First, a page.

Why Jeremy Lin, James Harden and the Houston Rockets Need to Reach the Sixth NBA Playoff Seed

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First Posted: Mar 21, 2013 09:57 PM EDT

This season has marked a huge turnaround in Houston Rockets basketball, with the fruits of the Rockets' shrewd offseason moves paying huge dividends in making the Rockets respectable again.

Coming off three losing seasons in a row, the Rockets completely retooled their team, trading for Sixth Man of the Year-turned-All-Star James Harden, signing young and explosive Jeremy Lin in free agency, and nabbing defensive and rebounding stalwart Omer Asik on the free market to build the core of what would be one of the league's most explosive offenses.

The Rockets are tied with Oklahoma City for first in the NBA in team scoring, averaging 106.4 points per game. On offense, Houston, the youngest team in the NBA at an average of 24.3 years old, is able to outrun opponents on a nightly basis. On the long ball, in particular, the Rockets have been very proficient, nailing 10.7 threes per game, tied for first in the league with New York.

All of these have led the Rockets to their impressive turnaround season as they sport a 37-31 record for the No.7 seed in the playoffs heading into Friday's game against the Cleveland Cavaliers.

Yet despite their success and overwhelming offensive firepower, the Rockets have good reason to want to try and pick up the pace in the last remaining month of regular season action before the playoffs. And it all has to do with their potential playoff opponents.

If the season were to end today, the Rockets would be matched up with the No.2 seeded Oklahoma City Thunder. And that match-up would not suit the Rockets at all.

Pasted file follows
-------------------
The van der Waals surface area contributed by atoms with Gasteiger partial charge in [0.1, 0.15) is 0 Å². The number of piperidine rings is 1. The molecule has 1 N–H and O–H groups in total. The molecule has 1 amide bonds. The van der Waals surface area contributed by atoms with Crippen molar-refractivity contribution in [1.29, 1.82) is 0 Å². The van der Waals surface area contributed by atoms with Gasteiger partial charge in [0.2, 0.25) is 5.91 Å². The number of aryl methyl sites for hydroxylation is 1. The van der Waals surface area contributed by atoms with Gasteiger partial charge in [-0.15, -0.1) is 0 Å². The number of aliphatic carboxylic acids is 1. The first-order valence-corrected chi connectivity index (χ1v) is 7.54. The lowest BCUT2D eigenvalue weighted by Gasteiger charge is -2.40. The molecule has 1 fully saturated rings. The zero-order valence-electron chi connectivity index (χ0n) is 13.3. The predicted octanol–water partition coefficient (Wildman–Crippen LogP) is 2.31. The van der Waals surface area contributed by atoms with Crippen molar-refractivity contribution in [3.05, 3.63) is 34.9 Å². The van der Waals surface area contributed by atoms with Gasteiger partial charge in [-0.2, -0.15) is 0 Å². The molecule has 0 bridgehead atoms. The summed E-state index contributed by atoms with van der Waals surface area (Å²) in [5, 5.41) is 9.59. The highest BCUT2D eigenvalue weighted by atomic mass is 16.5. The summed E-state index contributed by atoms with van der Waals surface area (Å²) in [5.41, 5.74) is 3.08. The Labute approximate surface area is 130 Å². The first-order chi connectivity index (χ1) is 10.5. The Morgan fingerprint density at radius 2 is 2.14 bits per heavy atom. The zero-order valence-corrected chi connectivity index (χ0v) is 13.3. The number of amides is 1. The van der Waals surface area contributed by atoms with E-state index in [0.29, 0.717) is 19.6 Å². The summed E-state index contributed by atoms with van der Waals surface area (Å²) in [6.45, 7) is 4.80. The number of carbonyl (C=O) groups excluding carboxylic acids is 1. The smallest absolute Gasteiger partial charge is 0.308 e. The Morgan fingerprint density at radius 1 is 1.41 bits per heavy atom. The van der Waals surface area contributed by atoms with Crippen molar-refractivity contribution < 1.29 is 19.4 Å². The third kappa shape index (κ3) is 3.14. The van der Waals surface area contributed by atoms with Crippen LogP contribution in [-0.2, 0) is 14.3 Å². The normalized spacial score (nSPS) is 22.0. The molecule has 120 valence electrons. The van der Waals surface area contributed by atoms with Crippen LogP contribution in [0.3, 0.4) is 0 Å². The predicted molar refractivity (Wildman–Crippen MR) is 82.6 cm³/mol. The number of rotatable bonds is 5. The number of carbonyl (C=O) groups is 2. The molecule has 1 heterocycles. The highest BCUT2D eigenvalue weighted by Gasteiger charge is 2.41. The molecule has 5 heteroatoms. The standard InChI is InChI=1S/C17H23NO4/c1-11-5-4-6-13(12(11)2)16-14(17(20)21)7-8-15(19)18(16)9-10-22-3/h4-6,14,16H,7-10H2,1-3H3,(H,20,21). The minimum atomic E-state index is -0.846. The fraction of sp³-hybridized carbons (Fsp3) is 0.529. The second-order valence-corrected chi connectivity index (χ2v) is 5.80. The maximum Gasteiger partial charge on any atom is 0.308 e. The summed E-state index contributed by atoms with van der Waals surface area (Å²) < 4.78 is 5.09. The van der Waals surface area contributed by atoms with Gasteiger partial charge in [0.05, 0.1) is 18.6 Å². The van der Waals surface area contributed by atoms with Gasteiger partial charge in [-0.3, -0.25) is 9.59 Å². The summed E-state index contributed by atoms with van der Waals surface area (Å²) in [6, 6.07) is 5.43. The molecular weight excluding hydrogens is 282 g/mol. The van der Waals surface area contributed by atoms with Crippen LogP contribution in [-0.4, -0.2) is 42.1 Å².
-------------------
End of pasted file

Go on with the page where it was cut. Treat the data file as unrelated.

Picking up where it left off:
In their three meetings this season, the Thunder blew out Houston in their first two contests soundly (120-98 and 124-94) while the Rockets just barely took the third game against OKC 122-119 on Feb. 20. Against a team with an offense just as fast and high-scoring as their own, Houston has had trouble on defense containing the high-scoring Thunder, who have a better discipline on defense (allowing only 97.3 points to opponents) while Harden had a hard time shooting against his ex-team before he burst out with a 46-point night against OKC in February. For the most part, OKC knew they had to close off the paint and limit Houston to shooting from the outside, a strategy that worked well as the Rockets has issues trying to get their shooting down pat without being able to drive.

In addition, OKC, boasting two dynamic All-Star scorers in Russell Westbrook and the ever-lethal Kevin Durant, have been playoff tested, coming off an NBA Finals loss last season against the Heat and motivated to return to the Finals this season with another chance to win a ring. All in all, those are factors that add up to a Thunder team that the Rockets would do well to avoid in the first round.

If they slide further down, they would have to play the San Antonio Spurs, a team that has beaten Harden, Lin and company all three times during the regular season. Granted, they have been close match-ups, pitting Houston's youth and speed against the older San Antonio Spurs (average age 27.9 years old, seventh oldest team in the NBA). However, the Spurs' precision passing and high-scoring offense had a way of racking up points consistently against Houston that the Rockets--whose defense is second worst in the NBA, allowing 103.1 points per game--simply couldn't overtake.